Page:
By Justin Boyle
At first glance, your U.S. credit card may seem ideal for traveling abroad. You can just bring your foreign-fee-free card on your next overseas trip and cross borders without having to worry about losing spending power to unfavorable exchange rates, right?
As many world travelers have found, it isn't always that easy.
The rise of chip-and-PIN cards
In 2004, card issuers in many parts of the world started changing their credit card format. The old signature-verified model began falling by the wayside in these places in favor of EMV smart chip cards, commonly referred to as chip-and-PIN cards.
Increased security is cited as the primary advantage of a switch to chip-and-PIN cards, which feature two authentication methods: the traditional magnetic stripe, as well as an encrypted microprocessor that broadcasts payment information to the card reader. Experts in India, where the national reserve bank has mandated a switch to EMV cards for international transactions, say that the chips are practically impossible for fraudsters to decode.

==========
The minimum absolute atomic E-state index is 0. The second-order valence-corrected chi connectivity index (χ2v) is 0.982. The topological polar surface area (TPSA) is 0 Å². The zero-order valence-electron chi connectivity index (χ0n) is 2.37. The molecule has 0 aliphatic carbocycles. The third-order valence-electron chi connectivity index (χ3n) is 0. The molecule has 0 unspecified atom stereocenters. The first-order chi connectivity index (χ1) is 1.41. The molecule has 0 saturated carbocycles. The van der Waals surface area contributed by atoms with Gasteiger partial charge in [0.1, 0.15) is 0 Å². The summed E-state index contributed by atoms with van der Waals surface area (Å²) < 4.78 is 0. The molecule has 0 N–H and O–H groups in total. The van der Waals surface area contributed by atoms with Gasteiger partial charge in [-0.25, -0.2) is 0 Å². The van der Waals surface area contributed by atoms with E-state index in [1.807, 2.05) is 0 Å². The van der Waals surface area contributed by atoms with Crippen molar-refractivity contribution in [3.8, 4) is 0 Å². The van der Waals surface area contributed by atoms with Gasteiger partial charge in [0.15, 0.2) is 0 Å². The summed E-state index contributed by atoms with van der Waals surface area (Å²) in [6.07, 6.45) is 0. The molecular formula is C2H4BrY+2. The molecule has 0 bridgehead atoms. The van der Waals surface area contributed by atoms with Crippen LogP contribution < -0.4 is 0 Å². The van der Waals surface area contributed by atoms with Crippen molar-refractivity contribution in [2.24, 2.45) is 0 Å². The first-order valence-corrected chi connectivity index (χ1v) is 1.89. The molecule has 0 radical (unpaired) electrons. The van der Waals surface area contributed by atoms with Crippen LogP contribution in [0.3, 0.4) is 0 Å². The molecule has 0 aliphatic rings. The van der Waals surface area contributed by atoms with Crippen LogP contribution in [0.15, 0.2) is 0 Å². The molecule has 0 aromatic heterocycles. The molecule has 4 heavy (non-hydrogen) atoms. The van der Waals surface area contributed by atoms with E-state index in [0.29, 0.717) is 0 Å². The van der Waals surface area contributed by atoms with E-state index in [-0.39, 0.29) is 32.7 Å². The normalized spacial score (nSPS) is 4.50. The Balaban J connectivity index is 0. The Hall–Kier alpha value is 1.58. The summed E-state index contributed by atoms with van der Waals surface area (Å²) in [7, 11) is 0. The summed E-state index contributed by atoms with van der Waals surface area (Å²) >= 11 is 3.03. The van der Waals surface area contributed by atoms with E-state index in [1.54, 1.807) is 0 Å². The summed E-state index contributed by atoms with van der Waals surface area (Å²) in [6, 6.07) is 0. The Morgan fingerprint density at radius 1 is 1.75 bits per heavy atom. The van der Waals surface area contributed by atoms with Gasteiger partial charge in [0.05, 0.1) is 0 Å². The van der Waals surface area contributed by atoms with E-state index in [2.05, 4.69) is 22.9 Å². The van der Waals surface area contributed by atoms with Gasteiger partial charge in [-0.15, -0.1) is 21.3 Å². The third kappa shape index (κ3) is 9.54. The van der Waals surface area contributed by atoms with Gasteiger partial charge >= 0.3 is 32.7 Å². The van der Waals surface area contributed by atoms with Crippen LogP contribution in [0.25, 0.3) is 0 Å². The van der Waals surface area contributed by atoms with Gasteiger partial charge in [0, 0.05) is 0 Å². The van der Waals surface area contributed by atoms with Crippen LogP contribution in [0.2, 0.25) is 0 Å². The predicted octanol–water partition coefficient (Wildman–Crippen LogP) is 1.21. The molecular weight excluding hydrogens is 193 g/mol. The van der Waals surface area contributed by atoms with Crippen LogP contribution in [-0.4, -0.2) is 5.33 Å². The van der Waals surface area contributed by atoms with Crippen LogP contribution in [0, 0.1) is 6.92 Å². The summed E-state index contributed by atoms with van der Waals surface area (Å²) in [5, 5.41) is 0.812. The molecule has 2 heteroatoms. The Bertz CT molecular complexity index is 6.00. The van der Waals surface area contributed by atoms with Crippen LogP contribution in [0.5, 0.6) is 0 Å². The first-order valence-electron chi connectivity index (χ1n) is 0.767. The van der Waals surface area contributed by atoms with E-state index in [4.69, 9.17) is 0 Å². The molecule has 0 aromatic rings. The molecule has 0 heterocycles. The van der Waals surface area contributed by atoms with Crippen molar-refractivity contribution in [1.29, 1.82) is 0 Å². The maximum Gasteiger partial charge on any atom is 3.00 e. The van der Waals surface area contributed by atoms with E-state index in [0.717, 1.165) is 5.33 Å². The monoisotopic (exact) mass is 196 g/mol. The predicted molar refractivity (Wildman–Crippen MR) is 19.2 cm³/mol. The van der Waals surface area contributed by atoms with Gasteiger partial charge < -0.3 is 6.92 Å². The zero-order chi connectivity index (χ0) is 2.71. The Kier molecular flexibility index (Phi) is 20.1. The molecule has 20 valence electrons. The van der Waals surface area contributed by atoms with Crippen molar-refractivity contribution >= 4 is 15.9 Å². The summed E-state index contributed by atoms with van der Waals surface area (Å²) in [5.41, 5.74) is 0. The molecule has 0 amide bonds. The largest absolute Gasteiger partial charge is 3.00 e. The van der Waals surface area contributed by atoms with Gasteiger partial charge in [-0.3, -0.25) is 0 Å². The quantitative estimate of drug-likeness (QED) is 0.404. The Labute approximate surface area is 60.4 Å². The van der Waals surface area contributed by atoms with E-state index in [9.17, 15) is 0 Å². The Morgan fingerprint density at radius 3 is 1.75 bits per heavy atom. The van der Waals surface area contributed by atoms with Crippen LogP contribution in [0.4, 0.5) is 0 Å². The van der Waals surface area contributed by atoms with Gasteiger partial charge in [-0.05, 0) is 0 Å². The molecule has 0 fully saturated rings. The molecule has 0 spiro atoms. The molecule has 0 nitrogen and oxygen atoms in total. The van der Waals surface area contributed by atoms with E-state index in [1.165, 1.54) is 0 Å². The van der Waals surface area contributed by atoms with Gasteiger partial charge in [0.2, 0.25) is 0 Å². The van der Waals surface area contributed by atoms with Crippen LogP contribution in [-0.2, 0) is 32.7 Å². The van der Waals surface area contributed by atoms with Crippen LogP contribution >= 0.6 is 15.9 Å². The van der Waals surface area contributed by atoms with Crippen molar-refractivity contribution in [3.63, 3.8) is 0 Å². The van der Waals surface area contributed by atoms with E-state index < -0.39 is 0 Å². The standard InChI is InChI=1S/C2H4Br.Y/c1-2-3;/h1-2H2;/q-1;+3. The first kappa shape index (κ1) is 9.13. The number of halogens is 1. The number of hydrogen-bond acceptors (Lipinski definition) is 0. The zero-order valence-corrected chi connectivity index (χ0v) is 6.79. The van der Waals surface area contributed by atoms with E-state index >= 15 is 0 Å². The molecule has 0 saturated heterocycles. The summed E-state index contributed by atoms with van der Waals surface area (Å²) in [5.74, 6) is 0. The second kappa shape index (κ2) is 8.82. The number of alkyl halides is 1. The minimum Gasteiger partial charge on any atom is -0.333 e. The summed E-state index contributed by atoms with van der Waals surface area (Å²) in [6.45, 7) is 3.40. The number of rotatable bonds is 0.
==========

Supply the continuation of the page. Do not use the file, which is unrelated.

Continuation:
But after much of Europe switched to EMV technology, travelers from the U.S. began to fall victim to the incompatibility of their U.S. credit cards in some places.Read the full article »